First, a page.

It’s not at all a matter of wanting or thinking we can somehow just go back and live happily in some romanticised mid 1990 bubble.  I don’t think anyone really thinks or wants that, anymore.  Things have changed.  We’ve moved on.  New things are happening now, some better, some worse – including for new, previously excluded, identities and constituencies – that nobody could have imagined then.  Creativity.  Or, as Muriel Heslop’s father would say, ‘You can’t stop Progress’…   (I beg to differ)

No, it’s more a matter of thinking about what this time did for us, what bits are worth carrying forward, what bits are worth affirming and remembering, what we want to let go of, what can’t we forget? .  In other words, this isn’t a whinge, or some sort of nostalgic rant (ok maybe just a little bit of each/both to be honest), but actually meant this festive season, in the gayest of spirits as an entirely practical question:

How can we make what was nourishing and energising and important about those times, those spaces, those processes, those connections, those intimacies, those dynamisms, return/again ~ be renewed ~ newly happen?

I love Dion Kagan’s fresh new thinking on this question, by the way … he’s young and well-read and smart and lives in Melbourne and well, he definitely gets it. His book is even bathed in the inverted colours of Gay Christmas! 🖤❤️🖤

Perfect Summer Reading ☀️  Hopefully it’s out before Gay Christmas (by which I mean late February… what were you thinking??)

 

 

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Filed under Affect, Antiretrovirals, Books, Devices and technology, Engagement with medicine, Erogenous zones, Eroticism and fantasy, Medicine and science, Parties, Random thoughts, Uncategorized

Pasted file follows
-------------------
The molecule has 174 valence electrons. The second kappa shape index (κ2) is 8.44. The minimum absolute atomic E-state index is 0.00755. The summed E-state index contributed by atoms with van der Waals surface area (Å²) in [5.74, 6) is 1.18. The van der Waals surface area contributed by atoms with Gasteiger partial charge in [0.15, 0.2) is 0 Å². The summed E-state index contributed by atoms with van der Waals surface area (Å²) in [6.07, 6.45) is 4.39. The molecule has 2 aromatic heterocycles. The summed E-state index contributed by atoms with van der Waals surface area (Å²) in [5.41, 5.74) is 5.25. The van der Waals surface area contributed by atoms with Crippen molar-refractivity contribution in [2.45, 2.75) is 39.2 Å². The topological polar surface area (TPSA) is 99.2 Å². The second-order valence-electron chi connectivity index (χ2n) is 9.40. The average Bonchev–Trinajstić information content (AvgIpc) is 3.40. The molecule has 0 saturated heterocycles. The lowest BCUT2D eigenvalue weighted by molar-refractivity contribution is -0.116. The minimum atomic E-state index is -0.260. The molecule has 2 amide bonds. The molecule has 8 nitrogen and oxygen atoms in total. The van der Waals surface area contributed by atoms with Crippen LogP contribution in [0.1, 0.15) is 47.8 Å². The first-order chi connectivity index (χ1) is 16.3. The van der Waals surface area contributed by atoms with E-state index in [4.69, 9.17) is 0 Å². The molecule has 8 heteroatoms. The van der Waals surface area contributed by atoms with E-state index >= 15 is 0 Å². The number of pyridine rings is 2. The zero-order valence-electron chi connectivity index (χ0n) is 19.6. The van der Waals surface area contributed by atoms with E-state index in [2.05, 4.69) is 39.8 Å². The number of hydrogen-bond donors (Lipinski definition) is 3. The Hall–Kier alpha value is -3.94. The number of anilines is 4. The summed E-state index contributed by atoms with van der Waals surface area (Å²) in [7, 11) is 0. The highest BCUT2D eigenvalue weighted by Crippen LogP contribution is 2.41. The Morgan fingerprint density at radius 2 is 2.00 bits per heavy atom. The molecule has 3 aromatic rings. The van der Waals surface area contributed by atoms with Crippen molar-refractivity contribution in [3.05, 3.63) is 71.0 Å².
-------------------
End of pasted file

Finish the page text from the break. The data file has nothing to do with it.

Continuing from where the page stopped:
Science is Magic: practical aesthetics and vernacular creativity in social media

“To engage in practical aesthetics … is to conceive of an aesthetics informed by and derived from practical, real world encounters, an aesthetics that is in turn capable of being used or put into effect in a real situation.  In other words, it is to orient aesthetics – with its specific qualities and capacities – towards actual events or problems (much as practical ethics is shaped around particular problems).

~ Bennet, J (2012). Practical Aesthetics. New York: I.B. Taurus

Framing the selfie as an instance of practical aesthetics allows us to conceive of it as an intervention that both responds to a particular event or problem, and seeks to amplify, redirect, or intensify the impact of that event/problem.

“An object for practical aesthetics might be said to arise from an encounter with an event”

~ Bennet, J (2012). Practical Aesthetics. New York: I.B. Taurus

The selfie imbues the event with personal meanings and associations and sends these associations and affective intensities into (more or less) public circulation – and in ways that often exceed the intention of the creator.

The selfie does not provide a definitive solution to the problem it addresses so much as a situated response to the event with which it is concerned, assembling a platform in the process for the expression of new meanings, objects, responses and affective relations.